There are many good papers on the market manufactured by Agfa, Argenta,
Kodak, Ilford, Tura and others. Unlike film, papers are manufactured with
different contrast ranges, called the grade of a paper. Paper grades range
from 0 to 5, with grade 0 being a paper of low contrast or 'soft' paper
and grade 5 a high contrast or 'hard' paper. A grade 2 paper is called
There are also several 'multi-grade' papers on the market. These papers
are coated with two emulsions, a 'soft' emulsion sensitive to light of
one colour and a 'hard' emulsion, sensitive to light of a different colour.
By changing the colour of the light that exposes the paper the grade is
Photographic papers are also available with different surfaces, from matt
to glossy. Some surface textures are mechanically impressed into the paper
and can be disconcerting.
Papers are divided into two main groups:
a. Conventional or Fibre-based Papers
The photographic emulsion is coated onto the paper base after a
thin baryta layer and then covered with a gelatine overcoat. During
processing the solutions penetrate the paper base and therefore
these papers have to be washed very long after processing. They
dry slowly and have a tendency to curl up during drying. Fibre-based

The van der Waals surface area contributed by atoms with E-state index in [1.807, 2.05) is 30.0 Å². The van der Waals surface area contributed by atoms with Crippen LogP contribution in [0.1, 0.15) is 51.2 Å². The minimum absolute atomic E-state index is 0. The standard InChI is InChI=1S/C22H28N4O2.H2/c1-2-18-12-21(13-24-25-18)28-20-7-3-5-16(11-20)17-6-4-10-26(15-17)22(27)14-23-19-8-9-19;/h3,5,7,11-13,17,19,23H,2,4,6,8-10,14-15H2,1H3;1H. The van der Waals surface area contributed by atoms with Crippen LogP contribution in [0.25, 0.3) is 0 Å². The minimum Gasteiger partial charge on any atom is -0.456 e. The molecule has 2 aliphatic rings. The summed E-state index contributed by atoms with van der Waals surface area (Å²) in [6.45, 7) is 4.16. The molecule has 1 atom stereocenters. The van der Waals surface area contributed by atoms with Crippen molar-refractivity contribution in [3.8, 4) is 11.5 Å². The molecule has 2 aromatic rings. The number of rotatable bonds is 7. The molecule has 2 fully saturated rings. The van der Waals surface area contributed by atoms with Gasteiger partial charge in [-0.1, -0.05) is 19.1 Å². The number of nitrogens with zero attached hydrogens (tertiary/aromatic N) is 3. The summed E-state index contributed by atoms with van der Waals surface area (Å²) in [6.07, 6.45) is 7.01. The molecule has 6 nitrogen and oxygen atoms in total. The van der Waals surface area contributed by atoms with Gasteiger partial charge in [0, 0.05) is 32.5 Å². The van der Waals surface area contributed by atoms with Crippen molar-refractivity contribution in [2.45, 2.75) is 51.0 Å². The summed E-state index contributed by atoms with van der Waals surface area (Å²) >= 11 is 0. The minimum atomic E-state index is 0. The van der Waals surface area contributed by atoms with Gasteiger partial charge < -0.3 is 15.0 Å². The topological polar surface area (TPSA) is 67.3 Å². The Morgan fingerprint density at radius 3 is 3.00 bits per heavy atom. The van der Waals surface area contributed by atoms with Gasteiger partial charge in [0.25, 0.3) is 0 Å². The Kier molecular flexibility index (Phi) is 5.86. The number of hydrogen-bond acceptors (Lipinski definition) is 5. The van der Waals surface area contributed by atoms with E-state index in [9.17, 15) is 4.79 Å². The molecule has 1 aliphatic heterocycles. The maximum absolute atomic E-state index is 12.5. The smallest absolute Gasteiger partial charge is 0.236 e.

papers are available in different thicknesses, called the 'paper
b. Resin-coated Papers
The paper base of these papers is coated on both sides with a thin
plastic layer. These papers are normally only available in one thickness,
but with different surfaces. The biggest advantage of RC-papers
is their short processing and drying time and the fact that they
A cross-section of a RC-paper is shown in the figure below.
Make up paper developer, stop-bath and paper fixer according
to the manufacturers' instructions. A 2% acetic acid (glacial) solution
can be used as stop bath. Bring the temperature of the solutions to
20C or higher and pour the solutions into trays that are slightly
bigger than the biggest print you intend making. Place a printing
tong into each tray. Tongs should not be moved from one tray to the
next and the developing tong should never come into contact
with the stop-bath. If it does, rinse the tong before replacing it
in the developing tray. Always keep your hands and fingers out
of the solutions.
Place the exposed print into the developer so that all areas are
wetted immediately. Gently agitate the developer during the whole
development time. A few seconds before the time is up, lift the